Falling natural gas prices sees Shell caught in a trap

Biggest earnings miss since 2016 underscores recent volatility in firm’s earnings

Signage outside a Royal Dutch Shell gas station in Torrance, California. Photograph: Patrick T Fallon/Bloomberg

Signage outside a Royal Dutch Shell gas station in Torrance, California. Photograph: Patrick T Fallon/Bloomberg

 

Royal Dutch Shell fell into the same earnings trap as many of its peers, reporting second-quarter earnings that were well short of analysts’ expectations, as natural gas prices slumped.

Shell is the last big oil company in Europe to report earnings this quarter, rounding out a generally weaker picture for the industry. Eni, Total and Equinor reported lower-than-expected profit due to falling energy prices, although BP surpassed even the highest analyst estimate as its production jumped.

The Anglo-Dutch company is far more focused on natural gas than its peers, accounting for about a quarter of all the world’s traded liquefied natural gas volumes annually. While this division has helped generate record volumes of cash at Shell in recent quarters, a global oversupply has caused prices to slump.

Profit in Shell’s integrated gas division was down 25 per cent, but earnings were lower across all of its businesses, including upstream oil and gas production, and refining and chemicals. Despite the big profit miss, cash flow – a measure of financial performance closely watched by analysts – was actually up, both from the previous quarter and a year earlier.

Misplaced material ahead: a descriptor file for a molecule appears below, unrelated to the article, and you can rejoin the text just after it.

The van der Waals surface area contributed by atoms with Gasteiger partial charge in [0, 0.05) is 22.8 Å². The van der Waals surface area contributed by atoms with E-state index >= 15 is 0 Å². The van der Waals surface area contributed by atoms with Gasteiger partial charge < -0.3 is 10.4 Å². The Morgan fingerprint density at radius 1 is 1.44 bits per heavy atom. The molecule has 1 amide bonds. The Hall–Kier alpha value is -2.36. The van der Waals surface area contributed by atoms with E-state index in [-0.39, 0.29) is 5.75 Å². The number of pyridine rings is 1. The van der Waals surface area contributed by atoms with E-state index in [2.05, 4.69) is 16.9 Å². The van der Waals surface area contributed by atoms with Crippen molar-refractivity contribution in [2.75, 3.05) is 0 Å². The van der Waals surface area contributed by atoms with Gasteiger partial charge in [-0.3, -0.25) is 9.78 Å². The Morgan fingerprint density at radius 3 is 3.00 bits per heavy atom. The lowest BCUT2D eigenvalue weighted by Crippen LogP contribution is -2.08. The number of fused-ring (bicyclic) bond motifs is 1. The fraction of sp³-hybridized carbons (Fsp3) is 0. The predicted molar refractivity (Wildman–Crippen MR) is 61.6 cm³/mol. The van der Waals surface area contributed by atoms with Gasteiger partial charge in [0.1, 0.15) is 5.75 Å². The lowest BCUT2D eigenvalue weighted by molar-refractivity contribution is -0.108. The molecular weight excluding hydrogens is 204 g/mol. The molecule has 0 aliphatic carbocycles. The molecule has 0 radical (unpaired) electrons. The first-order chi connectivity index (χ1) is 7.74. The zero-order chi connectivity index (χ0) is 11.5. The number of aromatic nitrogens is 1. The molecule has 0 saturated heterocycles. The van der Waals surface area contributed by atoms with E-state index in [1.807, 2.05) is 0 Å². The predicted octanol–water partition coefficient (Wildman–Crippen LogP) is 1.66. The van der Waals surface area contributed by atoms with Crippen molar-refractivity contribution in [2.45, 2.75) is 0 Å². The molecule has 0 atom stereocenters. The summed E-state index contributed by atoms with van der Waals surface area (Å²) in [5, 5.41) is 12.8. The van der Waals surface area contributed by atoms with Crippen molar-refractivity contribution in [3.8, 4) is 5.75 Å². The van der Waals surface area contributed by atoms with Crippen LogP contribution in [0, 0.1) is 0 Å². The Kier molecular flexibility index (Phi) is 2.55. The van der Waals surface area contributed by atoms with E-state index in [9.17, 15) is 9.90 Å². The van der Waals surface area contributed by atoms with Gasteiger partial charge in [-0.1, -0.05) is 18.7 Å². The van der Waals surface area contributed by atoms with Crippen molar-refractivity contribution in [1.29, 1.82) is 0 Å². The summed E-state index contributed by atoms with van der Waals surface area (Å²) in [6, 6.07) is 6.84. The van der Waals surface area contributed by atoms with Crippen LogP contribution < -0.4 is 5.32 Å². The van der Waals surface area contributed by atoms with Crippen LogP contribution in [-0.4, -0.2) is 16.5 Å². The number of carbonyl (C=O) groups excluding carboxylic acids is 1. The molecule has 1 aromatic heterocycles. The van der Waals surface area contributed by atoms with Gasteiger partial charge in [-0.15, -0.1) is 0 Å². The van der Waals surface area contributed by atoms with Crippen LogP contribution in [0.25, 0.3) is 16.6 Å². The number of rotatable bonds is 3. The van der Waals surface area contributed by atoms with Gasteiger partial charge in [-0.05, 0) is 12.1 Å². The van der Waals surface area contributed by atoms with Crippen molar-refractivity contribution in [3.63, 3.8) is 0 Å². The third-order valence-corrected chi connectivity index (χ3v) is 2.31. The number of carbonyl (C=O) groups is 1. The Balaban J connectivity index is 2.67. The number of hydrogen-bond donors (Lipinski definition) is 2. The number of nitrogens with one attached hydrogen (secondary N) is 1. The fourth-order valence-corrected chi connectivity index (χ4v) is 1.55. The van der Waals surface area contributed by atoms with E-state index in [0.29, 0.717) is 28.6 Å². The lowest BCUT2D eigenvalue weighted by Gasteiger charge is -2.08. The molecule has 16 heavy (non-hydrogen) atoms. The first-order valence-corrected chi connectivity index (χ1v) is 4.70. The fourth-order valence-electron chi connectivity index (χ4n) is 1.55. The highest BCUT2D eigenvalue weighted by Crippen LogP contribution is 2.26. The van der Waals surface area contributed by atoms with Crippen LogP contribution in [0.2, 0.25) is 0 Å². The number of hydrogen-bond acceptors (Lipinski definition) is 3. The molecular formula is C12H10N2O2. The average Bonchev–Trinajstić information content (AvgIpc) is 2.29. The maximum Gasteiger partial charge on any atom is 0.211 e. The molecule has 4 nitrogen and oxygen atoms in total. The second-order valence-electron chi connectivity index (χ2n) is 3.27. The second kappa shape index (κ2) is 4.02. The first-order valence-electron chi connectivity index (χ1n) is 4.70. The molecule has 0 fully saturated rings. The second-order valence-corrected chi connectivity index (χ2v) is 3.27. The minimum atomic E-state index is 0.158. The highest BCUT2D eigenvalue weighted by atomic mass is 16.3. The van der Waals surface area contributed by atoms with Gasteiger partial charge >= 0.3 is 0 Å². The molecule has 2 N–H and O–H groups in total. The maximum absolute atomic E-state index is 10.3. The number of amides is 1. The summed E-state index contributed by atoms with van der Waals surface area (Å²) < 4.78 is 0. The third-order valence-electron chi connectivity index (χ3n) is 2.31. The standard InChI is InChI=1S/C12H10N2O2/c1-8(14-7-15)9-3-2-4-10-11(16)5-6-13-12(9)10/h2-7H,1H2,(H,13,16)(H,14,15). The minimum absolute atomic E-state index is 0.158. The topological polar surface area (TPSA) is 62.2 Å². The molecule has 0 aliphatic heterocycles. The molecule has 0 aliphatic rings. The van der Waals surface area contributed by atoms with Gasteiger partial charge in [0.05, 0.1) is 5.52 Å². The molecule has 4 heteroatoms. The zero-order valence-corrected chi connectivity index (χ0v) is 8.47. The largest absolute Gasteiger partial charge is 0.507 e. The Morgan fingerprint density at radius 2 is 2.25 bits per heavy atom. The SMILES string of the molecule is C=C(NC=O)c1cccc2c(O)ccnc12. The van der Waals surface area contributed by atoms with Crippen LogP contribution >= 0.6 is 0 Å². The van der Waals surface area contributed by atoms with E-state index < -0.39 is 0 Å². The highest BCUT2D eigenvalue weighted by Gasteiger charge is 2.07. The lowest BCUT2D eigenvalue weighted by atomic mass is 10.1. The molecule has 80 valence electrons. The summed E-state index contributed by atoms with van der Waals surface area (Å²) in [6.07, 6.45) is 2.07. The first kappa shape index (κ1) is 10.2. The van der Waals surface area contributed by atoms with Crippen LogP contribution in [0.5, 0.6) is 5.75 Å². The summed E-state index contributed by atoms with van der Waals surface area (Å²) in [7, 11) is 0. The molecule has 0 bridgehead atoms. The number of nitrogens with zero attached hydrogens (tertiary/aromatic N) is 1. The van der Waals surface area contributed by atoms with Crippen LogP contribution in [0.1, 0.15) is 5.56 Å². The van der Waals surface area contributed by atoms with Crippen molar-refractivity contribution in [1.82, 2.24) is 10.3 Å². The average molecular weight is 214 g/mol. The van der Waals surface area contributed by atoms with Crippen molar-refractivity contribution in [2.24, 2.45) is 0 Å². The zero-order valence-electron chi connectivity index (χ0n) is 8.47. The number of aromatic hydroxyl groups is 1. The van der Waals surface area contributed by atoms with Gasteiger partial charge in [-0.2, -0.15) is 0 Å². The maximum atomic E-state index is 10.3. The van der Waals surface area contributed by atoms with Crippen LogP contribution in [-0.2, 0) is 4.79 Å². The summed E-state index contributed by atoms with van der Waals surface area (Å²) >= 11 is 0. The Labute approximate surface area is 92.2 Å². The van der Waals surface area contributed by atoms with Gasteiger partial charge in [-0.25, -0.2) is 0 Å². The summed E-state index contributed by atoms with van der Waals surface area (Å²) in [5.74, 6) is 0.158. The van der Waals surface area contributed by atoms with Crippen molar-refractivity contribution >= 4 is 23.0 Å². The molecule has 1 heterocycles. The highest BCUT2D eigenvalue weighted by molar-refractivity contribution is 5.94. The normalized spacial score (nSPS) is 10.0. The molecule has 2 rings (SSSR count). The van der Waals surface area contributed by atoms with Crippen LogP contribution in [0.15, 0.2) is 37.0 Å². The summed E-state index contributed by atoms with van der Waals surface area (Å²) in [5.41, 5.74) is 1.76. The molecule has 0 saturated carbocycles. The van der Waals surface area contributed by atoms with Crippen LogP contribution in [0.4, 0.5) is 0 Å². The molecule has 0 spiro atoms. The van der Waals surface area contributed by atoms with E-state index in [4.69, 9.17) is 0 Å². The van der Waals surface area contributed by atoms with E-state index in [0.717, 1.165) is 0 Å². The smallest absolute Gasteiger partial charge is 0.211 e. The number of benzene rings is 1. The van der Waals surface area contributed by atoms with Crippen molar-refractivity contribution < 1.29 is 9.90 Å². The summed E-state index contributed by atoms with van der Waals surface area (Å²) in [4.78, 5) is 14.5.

“We have delivered good cash flow performance, despite earnings volatility,” chief executive Ben van Beurden said in a statement on Thursday. The second quarter saw “challenging macroeconomic conditions in refining and chemicals as well as lower gas prices”.

Recent volatility

Adjusted net income was $3.46 billion, down 26 per cent from a year earlier and well below even the lowest analyst estimate. That’s the biggest earnings miss since 2016, according to data compiled by Bloomberg, and comes after a quarter in which Shell comfortably exceeded expectations, underscoring the recent volatility in the company’s earnings.

Cash flow from operations, a key measure for investors as Shell undertakes a $25 billion share-buyback programme, rose 16 per cent from a year earlier to $11.03 billion. The figure was buoyed by a positive $600 million working capital movement.

Total oil and gas output increased 4 per cent to 3.58 million barrels of oil equivalent a day. – Bloomberg